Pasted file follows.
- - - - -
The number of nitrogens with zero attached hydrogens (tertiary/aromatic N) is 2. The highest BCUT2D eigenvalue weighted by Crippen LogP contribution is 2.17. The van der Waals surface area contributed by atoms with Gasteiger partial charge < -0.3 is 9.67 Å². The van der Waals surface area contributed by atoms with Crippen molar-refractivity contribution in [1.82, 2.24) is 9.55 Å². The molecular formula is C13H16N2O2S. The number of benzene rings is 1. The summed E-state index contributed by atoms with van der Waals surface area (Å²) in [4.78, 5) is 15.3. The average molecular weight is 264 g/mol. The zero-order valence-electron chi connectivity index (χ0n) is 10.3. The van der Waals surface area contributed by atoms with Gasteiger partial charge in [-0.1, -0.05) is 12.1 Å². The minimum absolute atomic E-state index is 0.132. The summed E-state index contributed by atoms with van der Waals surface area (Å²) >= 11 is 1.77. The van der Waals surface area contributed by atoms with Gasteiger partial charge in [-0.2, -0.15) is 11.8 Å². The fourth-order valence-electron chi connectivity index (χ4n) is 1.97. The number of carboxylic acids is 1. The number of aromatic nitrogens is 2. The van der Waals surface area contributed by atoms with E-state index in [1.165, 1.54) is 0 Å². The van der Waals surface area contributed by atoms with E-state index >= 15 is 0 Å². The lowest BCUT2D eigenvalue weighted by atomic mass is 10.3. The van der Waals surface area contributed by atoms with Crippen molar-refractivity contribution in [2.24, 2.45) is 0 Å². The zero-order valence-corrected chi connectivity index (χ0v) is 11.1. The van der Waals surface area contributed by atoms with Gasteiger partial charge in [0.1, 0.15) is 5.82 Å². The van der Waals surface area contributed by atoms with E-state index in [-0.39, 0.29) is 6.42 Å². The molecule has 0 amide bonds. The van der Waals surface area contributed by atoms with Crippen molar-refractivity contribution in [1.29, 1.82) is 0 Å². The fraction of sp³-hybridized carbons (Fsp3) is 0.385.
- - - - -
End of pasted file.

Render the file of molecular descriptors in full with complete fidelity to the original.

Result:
The number of nitrogens with zero attached hydrogens (tertiary/aromatic N) is 2. The highest BCUT2D eigenvalue weighted by Crippen LogP contribution is 2.17. The van der Waals surface area contributed by atoms with Gasteiger partial charge < -0.3 is 9.67 Å². The van der Waals surface area contributed by atoms with Crippen molar-refractivity contribution in [1.82, 2.24) is 9.55 Å². The molecular formula is C13H16N2O2S. The number of benzene rings is 1. The summed E-state index contributed by atoms with van der Waals surface area (Å²) in [4.78, 5) is 15.3. The average molecular weight is 264 g/mol. The zero-order valence-electron chi connectivity index (χ0n) is 10.3. The van der Waals surface area contributed by atoms with Gasteiger partial charge in [-0.1, -0.05) is 12.1 Å². The minimum absolute atomic E-state index is 0.132. The summed E-state index contributed by atoms with van der Waals surface area (Å²) >= 11 is 1.77. The van der Waals surface area contributed by atoms with Gasteiger partial charge in [-0.2, -0.15) is 11.8 Å². The fourth-order valence-electron chi connectivity index (χ4n) is 1.97. The number of carboxylic acids is 1. The number of aromatic nitrogens is 2. The van der Waals surface area contributed by atoms with E-state index in [1.165, 1.54) is 0 Å². The van der Waals surface area contributed by atoms with E-state index >= 15 is 0 Å². The lowest BCUT2D eigenvalue weighted by atomic mass is 10.3. The van der Waals surface area contributed by atoms with Crippen molar-refractivity contribution in [2.24, 2.45) is 0 Å². The zero-order valence-corrected chi connectivity index (χ0v) is 11.1. The van der Waals surface area contributed by atoms with Gasteiger partial charge in [0.1, 0.15) is 5.82 Å². The van der Waals surface area contributed by atoms with E-state index in [-0.39, 0.29) is 6.42 Å². The molecule has 0 amide bonds. The van der Waals surface area contributed by atoms with Crippen molar-refractivity contribution in [1.29, 1.82) is 0 Å². The fraction of sp³-hybridized carbons (Fsp3) is 0.385.